Summer plant dangers for pets: How to keep your furry friends safe

As summer arrives and surroundings are alive with colour, it’s the perfect time to enjoy the outdoors. But amongst the vibrant sights and smells, there are hidden dangers that could be a threat to our furry friends.

PDSA Vet Nurse Nina Downing said: “Summer plants can be fatal to pets and are often a hidden danger, as owners don’t always realise how much their furry family member could be at risk. Luckily, it’s not common for dogs to choose to eat a significant portion of these plants, but it’s sensible to keep an eye on them while you’re out walking – just in case they do fancy a nibble!

“Every year our Pet Hospitals see pets that have unexpectedly been poisoned and require urgent care. Throughout 2023, PDSA treated around 539 cases of poisonings related to plants. Fast and effective treatment can save lives, but severe cases can prove fatal.

Wild plants  

“If you’re out on a walk in woodland or countryside, beware of wild plants like foxgloves and lily of the valley. Whilst appealing to the eye, they are highly toxic to pets if ingested and can lead to some serious symptoms including vomiting, diarrhoea, irregular heart rhythms and, in severe cases, death.

“Another plant that to be wary of is Giant Hogweed. Also present in spring and autumn, this plant is highly toxic and can cause serious problems in both pets and their owners. Whilst it isn’t common in the UK, Giant Hogweed is potentially much more dangerous than other wild plants because symptoms can be picked up just from brushing past it. Giant Hogweed contains toxins that can lead to skin burns and blisters and whilst pets have some protection from their fur, delicate areas like the ears, around the eyes, mouth, and belly can be affected. Even more damage can be caused if the sap gets on your pet’s coat and is licked off or enters their eyes.

“Whilst out walking, be mindful of your pet’s whereabouts and, if you know your dog has a tendency to munch on foliage, keep them away from areas with plants which could potentially cause harm. If you are walking in new areas or are unsure about the safety of some of the plants in your surroundings, I’d always recommend keeping your dog on a lead.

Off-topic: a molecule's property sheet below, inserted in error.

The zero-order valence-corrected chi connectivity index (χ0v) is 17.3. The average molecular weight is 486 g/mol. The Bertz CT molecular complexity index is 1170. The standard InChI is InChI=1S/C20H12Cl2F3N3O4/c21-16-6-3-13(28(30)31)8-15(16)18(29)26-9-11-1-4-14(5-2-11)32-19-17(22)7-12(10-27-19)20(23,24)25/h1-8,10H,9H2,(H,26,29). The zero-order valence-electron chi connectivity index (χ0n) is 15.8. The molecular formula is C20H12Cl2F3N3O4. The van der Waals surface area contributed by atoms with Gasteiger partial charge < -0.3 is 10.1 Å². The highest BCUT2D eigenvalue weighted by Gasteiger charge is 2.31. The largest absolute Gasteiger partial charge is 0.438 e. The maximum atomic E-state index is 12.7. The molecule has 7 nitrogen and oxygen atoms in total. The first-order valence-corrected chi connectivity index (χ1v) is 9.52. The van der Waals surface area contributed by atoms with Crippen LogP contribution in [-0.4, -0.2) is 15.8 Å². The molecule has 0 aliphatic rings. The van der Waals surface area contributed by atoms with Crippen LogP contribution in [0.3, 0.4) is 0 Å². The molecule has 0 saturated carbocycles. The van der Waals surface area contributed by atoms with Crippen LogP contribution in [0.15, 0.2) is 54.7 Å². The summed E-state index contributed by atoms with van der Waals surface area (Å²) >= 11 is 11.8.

In the garden 

“There are also dangers closer to home. Rhododendrons, Geraniums, and Hydrangeas are examples of summer flowers found in avid gardeners’ outdoor spaces, but they can be toxic for dogs and cats if eaten.

“Beware if you harvest your own fruit and vegetables too. Allium species, such as onions and garlic, should be avoided, whilst many unripe fruits and raw, sprouting root vegetables can also cause damage. The leaves of rhubarb, tomato, and potato plants are toxic to your pet, and toxicity levels and the impact they have will depend on amounts consumed.

“If you’re planting your autumn bulbs now, don’t forget to keep these away from your pets, too – especially autumn crocus bulbs (Colchicum autumnale), which can be dangerous to them.

“Be sure to check your garden to see what plants you have growing and, before planting anything new, speak to your local garden centre for advice on pet-safe blooms. If you do have any toxic plants growing then ideally you should remove the plants altogether but if this is not an option, barriers around the area will help avoid furry family members coming into contact with them.

Other dangers 

“It’s also important to remember that pesticides or weed killer on plants can be toxic – even if the plant itself is safe. For many reasons, it’s best to avoid using pesticides or weed killers in your garden. Monitor your pet closely if you’re out and about, to check they’re not encountering anything that could be dangerous.

“Compost heaps or bins require additional caution, as piles of leaves or grass cuttings can contain harmful bacteria and mould, so it’s important to make sure you’re clearing your garden waste into a secure bin that’s out of reach of any curious paws.

Signs of poisoning 

“Signs of poisoning vary depending on what and how much your pet has eaten, but vomiting, diarrhoea, drooling and lack of appetite are tell-tale signs. In more serious cases, plant poisoning can show as seizure, collapse, and/or breathlessness.

“It’s important to seek vet treatment immediately if you think your pet has eaten something they shouldn’t have. Symptoms of poisoning can show straight away or days later, but don’t wait for signs to develop – this could have fatal consequences for your pet. If possible, take a photo of the offending item with you to the vet so they can determine the best form of treatment.”

For further advice and to view a full list of poisonous plants, visit:

Don't miss out!
Subscribe To Newsletter

Receive top cat news, competitions, tips and more!

Invalid email address
Give it a try. You can unsubscribe at any time.

1 thoughts on “Summer plant dangers for pets: How to keep your furry friends safe

Why not meow a comment to fellow readers?

This site uses Akismet to reduce spam. Learn how your comment data is processed.